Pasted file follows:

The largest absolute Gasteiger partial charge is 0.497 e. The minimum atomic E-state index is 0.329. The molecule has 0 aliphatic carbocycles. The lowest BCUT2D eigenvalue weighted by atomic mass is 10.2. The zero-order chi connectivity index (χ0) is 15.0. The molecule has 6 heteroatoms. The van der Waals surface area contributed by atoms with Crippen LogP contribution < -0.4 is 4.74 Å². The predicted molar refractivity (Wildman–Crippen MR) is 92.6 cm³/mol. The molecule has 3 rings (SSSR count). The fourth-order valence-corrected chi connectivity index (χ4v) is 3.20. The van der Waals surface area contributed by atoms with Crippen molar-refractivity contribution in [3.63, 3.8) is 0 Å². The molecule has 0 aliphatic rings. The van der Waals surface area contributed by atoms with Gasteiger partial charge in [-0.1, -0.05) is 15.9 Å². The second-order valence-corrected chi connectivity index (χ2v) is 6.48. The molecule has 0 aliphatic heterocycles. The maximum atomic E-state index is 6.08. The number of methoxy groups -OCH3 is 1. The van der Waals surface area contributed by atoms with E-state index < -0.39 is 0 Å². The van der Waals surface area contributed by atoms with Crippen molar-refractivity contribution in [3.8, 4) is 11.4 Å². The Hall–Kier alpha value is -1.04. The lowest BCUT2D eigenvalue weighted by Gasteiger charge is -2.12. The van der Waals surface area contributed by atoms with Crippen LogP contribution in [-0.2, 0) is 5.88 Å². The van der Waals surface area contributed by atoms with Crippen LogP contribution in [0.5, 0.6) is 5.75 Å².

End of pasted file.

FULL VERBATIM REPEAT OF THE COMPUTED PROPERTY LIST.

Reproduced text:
The largest absolute Gasteiger partial charge is 0.497 e. The minimum atomic E-state index is 0.329. The molecule has 0 aliphatic carbocycles. The lowest BCUT2D eigenvalue weighted by atomic mass is 10.2. The zero-order chi connectivity index (χ0) is 15.0. The molecule has 6 heteroatoms. The van der Waals surface area contributed by atoms with Crippen LogP contribution < -0.4 is 4.74 Å². The predicted molar refractivity (Wildman–Crippen MR) is 92.6 cm³/mol. The molecule has 3 rings (SSSR count). The fourth-order valence-corrected chi connectivity index (χ4v) is 3.20. The van der Waals surface area contributed by atoms with Crippen molar-refractivity contribution in [3.63, 3.8) is 0 Å². The molecule has 0 aliphatic rings. The van der Waals surface area contributed by atoms with Gasteiger partial charge in [-0.1, -0.05) is 15.9 Å². The second-order valence-corrected chi connectivity index (χ2v) is 6.48. The molecule has 0 aliphatic heterocycles. The maximum atomic E-state index is 6.08. The number of methoxy groups -OCH3 is 1. The van der Waals surface area contributed by atoms with E-state index < -0.39 is 0 Å². The van der Waals surface area contributed by atoms with Crippen molar-refractivity contribution in [3.8, 4) is 11.4 Å². The Hall–Kier alpha value is -1.04. The lowest BCUT2D eigenvalue weighted by Gasteiger charge is -2.12. The van der Waals surface area contributed by atoms with Crippen LogP contribution in [-0.2, 0) is 5.88 Å². The van der Waals surface area contributed by atoms with Crippen LogP contribution in [0.5, 0.6) is 5.75 Å².